She cautions, however, that if years go by and friends tell you that you’re too picky, or that you are constantly drawn to the wrong guy, it’s time to reevaluate your search for a partner. Perhaps your idea of a “perfect” match is holding you back from finding true and lasting love.
How can a SWANS® take control of her love life? Where do you meet a guy who will be attracted to smart, successful woman? Why do certain women seem to transfix men… while others just don’t?
Curious? Well, so were more than 120 other SWANS® just like you. Last week, Dr. Alex Benzer hosted me as his guest in a national teleseminar featuring dating tips for smart, successful women. I answered questions, laid out no-nonsense advice and shattered myths left and right.
Missed the show? That’s OK–you can download it here.
This is a must-listen for all your SWANS® out there. And… after you listen, if you want more, email me at swans (at) christinewhelan.com to receive a free BONUS REPORT full of great tips on how to date smart in an economic downturn.
My colleague, W. Brad Wilcox, had an excellent review of Andrew Cherlin’s book, The Marriage-Go-Round, in yesterday’s Wall Street Journal.
Americans love the institution of marriage — and they like to do it over and over again, as the joke goes. This rise of contingent commitment in the U.S. has been the focus of family research for decades, and Andrew Cherlin is one of the leaders in the field when it comes to describing the changing trend.
Here’s an excerpt from Prof. Wilcox’s review:
How did the U.S. reach this state of affairs — in which marriage is almost universally desired and yet more fragile than ever before, with almost half of all first marriages ending in divorce court and a series of hybrid family forms adding confusion and instability to children’s lives? Mr. Cherlin points to competing “models” or ideas of marriage. On the one hand, he notes, most Americans believe that marriage is the best social institution for bearing and rearing children and that marriage should be grounded in a permanent, faithful and loving relationship. On the other hand, Americans celebrate individualism more than people in other Western societies and so believe that they are entitled to make choices that maximize their personal happiness. When a marriage becomes unsatisfying, difficult or burdensome, according to this model, it can be dissolved — it even should be dissolved.
Such contradictory impulses push the vast majority of Americans into marriage and then push a large minority out again when their dreams of marital bliss go unrealized. It does not help that Americans in recent years have come to see marriage as a symbol more than a covenant — as a kind of “capstone” signaling that they have arrived at a certain position in the world, with a good job, a good résumé and now, it is hoped, a soulmate who will make them happy. Meanwhile, poor and working-class adults — especially men — lack the cushioning financial assets of their privileged counterparts, so they are even less likely to get married or stay married.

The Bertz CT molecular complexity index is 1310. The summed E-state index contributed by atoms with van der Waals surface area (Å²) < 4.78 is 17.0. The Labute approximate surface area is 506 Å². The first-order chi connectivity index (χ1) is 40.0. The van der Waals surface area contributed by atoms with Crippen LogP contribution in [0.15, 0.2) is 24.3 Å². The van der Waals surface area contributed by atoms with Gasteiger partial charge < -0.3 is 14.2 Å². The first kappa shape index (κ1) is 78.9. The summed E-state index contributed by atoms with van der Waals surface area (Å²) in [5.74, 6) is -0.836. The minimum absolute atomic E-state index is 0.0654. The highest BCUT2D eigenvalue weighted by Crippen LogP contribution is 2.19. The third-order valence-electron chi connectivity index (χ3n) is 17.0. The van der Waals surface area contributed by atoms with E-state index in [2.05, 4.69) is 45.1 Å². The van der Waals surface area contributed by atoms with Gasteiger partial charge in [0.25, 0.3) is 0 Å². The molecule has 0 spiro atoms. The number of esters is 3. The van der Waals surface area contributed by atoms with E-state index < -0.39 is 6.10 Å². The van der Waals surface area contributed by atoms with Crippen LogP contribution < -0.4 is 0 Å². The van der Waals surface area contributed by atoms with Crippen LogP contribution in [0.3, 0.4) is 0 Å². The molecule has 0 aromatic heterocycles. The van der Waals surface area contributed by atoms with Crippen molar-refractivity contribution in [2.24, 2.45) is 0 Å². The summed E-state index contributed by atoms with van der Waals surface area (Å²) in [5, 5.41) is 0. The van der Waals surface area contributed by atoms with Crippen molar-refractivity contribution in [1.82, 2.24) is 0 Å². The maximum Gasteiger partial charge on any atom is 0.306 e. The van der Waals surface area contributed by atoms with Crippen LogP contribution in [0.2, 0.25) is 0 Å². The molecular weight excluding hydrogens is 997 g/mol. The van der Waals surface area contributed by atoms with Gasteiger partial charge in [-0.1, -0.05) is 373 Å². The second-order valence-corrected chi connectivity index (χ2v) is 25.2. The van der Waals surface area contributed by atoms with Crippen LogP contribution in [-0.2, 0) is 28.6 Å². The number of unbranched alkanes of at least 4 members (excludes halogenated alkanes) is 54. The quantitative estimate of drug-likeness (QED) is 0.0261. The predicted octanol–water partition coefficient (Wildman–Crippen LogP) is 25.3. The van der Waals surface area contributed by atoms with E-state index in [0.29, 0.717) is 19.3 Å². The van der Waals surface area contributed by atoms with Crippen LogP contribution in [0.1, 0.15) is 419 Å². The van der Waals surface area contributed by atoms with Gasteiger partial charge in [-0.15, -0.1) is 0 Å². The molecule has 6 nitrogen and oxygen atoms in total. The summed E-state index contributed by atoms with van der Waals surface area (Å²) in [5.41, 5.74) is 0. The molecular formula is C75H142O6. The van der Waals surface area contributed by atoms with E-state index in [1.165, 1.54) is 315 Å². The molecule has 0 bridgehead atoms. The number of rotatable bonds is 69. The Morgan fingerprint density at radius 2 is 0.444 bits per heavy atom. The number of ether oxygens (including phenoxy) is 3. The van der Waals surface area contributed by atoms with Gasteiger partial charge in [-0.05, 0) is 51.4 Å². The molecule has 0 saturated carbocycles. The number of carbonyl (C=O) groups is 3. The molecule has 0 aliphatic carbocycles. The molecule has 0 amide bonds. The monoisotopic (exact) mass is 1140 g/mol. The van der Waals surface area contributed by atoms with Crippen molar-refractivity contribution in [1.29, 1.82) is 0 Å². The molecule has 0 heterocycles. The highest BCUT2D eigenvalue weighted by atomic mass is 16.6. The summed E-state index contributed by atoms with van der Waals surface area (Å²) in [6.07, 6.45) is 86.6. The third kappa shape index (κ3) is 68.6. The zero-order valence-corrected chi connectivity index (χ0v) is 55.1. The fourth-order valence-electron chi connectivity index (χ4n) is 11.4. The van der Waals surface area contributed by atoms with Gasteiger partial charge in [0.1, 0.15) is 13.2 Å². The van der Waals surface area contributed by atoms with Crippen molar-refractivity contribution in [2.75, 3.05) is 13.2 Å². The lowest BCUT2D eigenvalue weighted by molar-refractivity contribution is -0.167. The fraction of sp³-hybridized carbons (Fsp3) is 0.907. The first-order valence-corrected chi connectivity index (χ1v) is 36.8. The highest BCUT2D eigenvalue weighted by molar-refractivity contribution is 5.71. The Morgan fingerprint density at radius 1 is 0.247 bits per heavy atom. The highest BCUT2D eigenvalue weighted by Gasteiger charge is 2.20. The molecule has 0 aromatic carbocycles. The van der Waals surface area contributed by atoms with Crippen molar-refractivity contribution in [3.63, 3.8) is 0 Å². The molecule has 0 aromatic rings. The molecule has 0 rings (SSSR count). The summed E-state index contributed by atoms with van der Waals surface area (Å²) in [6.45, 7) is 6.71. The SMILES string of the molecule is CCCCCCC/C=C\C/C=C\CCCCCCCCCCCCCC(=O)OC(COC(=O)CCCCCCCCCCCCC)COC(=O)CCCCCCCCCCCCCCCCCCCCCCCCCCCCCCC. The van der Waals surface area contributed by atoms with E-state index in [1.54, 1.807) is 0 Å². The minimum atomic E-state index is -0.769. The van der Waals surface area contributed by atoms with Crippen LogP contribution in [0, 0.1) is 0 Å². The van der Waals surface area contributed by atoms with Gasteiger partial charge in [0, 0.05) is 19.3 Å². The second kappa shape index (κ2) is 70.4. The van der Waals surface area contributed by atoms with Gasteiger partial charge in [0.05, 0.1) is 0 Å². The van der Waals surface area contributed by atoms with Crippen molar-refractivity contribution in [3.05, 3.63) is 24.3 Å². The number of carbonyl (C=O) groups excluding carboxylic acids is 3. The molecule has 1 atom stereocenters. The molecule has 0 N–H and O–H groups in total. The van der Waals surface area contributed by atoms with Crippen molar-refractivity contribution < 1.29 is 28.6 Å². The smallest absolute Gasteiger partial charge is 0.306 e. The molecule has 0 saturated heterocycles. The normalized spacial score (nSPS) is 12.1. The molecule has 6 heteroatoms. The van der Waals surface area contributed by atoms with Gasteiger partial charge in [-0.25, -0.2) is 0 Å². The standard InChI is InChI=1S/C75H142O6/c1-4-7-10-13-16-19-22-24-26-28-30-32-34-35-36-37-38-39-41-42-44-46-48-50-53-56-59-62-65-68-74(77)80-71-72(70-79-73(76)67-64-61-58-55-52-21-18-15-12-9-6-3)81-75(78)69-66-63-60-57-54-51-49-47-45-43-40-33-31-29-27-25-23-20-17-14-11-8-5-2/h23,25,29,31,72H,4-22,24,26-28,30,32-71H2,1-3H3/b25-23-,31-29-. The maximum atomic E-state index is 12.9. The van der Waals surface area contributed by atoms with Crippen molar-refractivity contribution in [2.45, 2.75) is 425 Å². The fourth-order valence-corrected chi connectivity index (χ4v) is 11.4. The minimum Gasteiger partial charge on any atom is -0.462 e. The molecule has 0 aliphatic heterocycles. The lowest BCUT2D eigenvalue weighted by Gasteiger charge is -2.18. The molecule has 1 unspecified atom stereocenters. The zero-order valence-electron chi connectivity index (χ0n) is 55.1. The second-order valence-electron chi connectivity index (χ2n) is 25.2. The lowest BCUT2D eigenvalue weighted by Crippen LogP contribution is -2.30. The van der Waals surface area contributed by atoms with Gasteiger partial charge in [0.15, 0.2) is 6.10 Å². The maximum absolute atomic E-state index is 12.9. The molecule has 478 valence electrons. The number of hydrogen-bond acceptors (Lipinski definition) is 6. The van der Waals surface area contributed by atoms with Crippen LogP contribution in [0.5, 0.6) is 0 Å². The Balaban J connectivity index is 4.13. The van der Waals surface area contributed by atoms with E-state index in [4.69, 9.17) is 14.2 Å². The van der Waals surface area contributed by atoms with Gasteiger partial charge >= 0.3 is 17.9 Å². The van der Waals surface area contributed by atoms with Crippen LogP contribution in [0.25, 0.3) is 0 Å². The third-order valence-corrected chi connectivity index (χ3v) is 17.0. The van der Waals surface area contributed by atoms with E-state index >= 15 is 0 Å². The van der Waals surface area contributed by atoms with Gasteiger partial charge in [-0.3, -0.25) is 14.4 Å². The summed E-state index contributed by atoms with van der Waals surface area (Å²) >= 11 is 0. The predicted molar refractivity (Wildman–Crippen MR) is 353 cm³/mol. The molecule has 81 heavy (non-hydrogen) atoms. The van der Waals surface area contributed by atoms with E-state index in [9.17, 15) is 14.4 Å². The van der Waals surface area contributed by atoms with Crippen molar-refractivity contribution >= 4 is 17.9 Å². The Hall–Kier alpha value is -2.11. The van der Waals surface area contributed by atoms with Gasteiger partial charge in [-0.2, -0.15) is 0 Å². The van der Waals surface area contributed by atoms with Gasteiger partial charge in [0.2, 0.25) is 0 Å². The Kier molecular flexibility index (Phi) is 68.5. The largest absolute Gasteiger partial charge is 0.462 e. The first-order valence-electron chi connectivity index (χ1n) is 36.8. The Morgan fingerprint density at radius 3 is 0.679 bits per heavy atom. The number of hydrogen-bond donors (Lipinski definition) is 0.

It’s a fascinating book — and very readable. I highly recommend it to anyone interested in learning more about the changing relationship landscape.
PLUS: Watch this space for more: This weekend I’ll be at the Council on Contemporary Families conference in Chicago — along with both Andrew Cherlin and Brad Wilcox.
SWANS, I’ve got two related tips for you this week:
1) Check out my HuffingtonPost column on Dating in a Downturn — It’s packed with 8 tips for recession romance.
2) Sign up for my FREE teleseminar TONIGHT — at 9 p.m. Eastern, 6 p.m. Pacific to hear me talk with Dr. Alex Benzer about dating advice for smart women. If you sign up, you’ll get a bonus link to a Special Report on finding the best match for you in these tough economic times. And it’s TOTALLY FREE.
Have a great week!
The title of my talk is: Success is Sexy: Shattering Myths About Women, Power & Love
And a few of my key takeaway points include:
Myth: Men are intimidated by smart, successful women
Reality: 3/4 of men said a woman’s career or educational success makes her more desirable as a wife, according to a nationally representative 2006 Harris Interactive survey
Myth: Working women aren’t good mothers
Reality: Mothers are role models for their daughters and sons: Men whose mothers worked outside the home were much more likely to seek out a similarly smart, successful woman as a wife themselves
Myth: Powerful women aren’t attractive to men
Reality: Being the boss is sexy: High-status and powerful women were consistently rated as more attractive, according to a 2005 national survey.
But perhaps the most exciting (or hilarious) part of this event is that on Thursday April 16 at 5:15 p.m. I’ll be at the Coralville Marriott doing a joint book signing with Erica Jong and Naomi Wolf.
Which one of these is not like the other?